Bethlehem House Tasmania Inc

Since then, it has provided accommodation and support for homeless men and men at risk of homelessness. In its early days, Bethlehem House operated as an overnight shelter. Since then, it has expanded its services and is now acknowledged as the primary homeless charity in Hobart. It has strong support from the community, State and Federal Governments, and Vincentian volunteers from local St Vincent de Paul Society Conferences.

In the beginning, Bethlehem House provided older men with a place to sleep overnight. The doors opened at five O’clock each night, residents were given a towel and pyjamas, and they had to leave by eight O’clock the next morning. The assumption was that the men who used the service were only temporarily homeless. It soon became clear that the men had complex needs, including Post Traumatic Stress Disorder, mental health challenges, and permanent homelessness. As a result of identifying these issues –  and the introduction of the Homeless Persons Assistance Act, 1974 – the government provided assistance so that Bethlehem House could offer additional daytime support.

By 1977, Bethlehem House had grown with the addition of 20 new beds, a kitchen, a dining facility, and a medical centre; contained in a modern annex behind the original Warwick Street heritage building.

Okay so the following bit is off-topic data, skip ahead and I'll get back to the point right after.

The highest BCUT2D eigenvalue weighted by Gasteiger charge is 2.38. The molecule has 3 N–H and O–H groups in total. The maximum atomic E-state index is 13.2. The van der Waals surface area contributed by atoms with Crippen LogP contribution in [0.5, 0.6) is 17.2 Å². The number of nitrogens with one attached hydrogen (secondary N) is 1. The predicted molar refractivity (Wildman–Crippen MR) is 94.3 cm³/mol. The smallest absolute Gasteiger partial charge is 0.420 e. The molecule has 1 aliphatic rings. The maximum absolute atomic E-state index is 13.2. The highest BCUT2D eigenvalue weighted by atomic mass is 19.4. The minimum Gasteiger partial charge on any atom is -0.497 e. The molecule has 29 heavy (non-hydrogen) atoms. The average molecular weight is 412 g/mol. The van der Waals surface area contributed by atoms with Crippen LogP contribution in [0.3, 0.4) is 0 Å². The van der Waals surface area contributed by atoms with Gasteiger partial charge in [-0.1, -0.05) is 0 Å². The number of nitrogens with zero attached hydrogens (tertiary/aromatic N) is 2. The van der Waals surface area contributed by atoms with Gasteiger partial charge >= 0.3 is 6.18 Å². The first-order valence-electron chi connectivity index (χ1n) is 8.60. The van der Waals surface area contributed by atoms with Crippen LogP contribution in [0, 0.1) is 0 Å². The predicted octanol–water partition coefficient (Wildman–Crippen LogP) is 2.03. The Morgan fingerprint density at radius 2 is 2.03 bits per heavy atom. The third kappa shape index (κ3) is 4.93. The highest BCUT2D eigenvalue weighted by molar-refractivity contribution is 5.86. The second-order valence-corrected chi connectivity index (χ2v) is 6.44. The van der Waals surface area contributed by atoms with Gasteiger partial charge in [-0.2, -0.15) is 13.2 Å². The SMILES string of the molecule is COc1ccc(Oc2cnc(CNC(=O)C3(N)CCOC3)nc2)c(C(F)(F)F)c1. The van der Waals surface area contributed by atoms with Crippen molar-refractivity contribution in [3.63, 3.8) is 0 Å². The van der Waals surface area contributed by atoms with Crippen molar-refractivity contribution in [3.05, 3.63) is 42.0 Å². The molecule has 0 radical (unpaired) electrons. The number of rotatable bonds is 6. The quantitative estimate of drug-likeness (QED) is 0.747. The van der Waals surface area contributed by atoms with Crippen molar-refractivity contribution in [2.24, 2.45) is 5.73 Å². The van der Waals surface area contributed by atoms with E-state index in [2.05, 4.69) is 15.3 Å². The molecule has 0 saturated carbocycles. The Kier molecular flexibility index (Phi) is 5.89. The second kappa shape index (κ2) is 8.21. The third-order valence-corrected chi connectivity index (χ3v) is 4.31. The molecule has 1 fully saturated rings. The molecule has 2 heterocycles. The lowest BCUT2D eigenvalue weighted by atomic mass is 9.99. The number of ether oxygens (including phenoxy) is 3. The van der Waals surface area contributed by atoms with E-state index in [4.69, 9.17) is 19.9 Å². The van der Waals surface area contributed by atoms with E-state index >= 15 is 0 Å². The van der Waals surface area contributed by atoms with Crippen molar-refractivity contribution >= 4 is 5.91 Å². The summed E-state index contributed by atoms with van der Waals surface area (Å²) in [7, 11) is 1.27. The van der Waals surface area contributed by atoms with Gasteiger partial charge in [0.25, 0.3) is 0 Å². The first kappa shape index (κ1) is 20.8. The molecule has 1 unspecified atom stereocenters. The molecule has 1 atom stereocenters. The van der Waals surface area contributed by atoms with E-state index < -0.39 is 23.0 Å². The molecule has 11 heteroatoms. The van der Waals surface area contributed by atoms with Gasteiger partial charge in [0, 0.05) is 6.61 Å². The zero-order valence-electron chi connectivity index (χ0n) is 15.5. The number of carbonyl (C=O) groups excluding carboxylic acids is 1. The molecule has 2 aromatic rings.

The Dominican Sisters assisted Bethlehem House by providing spiritual support and hard work. This determination helped to save Bethlehem house from closure in 1981, when finances could not keep pace with demand.

Over the years, Bethlehem House has changed to meet the needs of disadvantaged men living in the community. We still help a wide range of homeless men, many of whom have experienced problems with family and relationship breakdown, mental health issues, alcohol and substance abuse, and periods of unemployment and/or imprisonment. In 2007, we were able to buy another smaller four-bedroom house close to Bethlehem House using money we received from a bequest and additional funding from the St Vincent de Paul Society. Hallam House and was officially opened by the then-Governor of Tasmania, the Honourable William Cox and has served the needs of homeless men to this day.

In 2017, Bethlehem House received another generous bequest, which is reserved to develop new services and facilities to meet the needs of homeless men. The interest earned from this bequest is helping to provide essential services and well-being activities. It is this type of generous bequest assistance, along with the commitment of volunteers and donations from other Tasmanian businesses and individuals, that continue to make all the difference to the lives of the homeless in Hobart.

As a testament to the memories of hundreds of men who have lived at Bethlehem House at one time or another over the past 50+ years, there is a large courtyard and a wall of remembrance. The wall displays inscribed plaques dedicated to the 300 men who have since passed away, at an average age of death of under 50 years of age. They are and will always be remembered.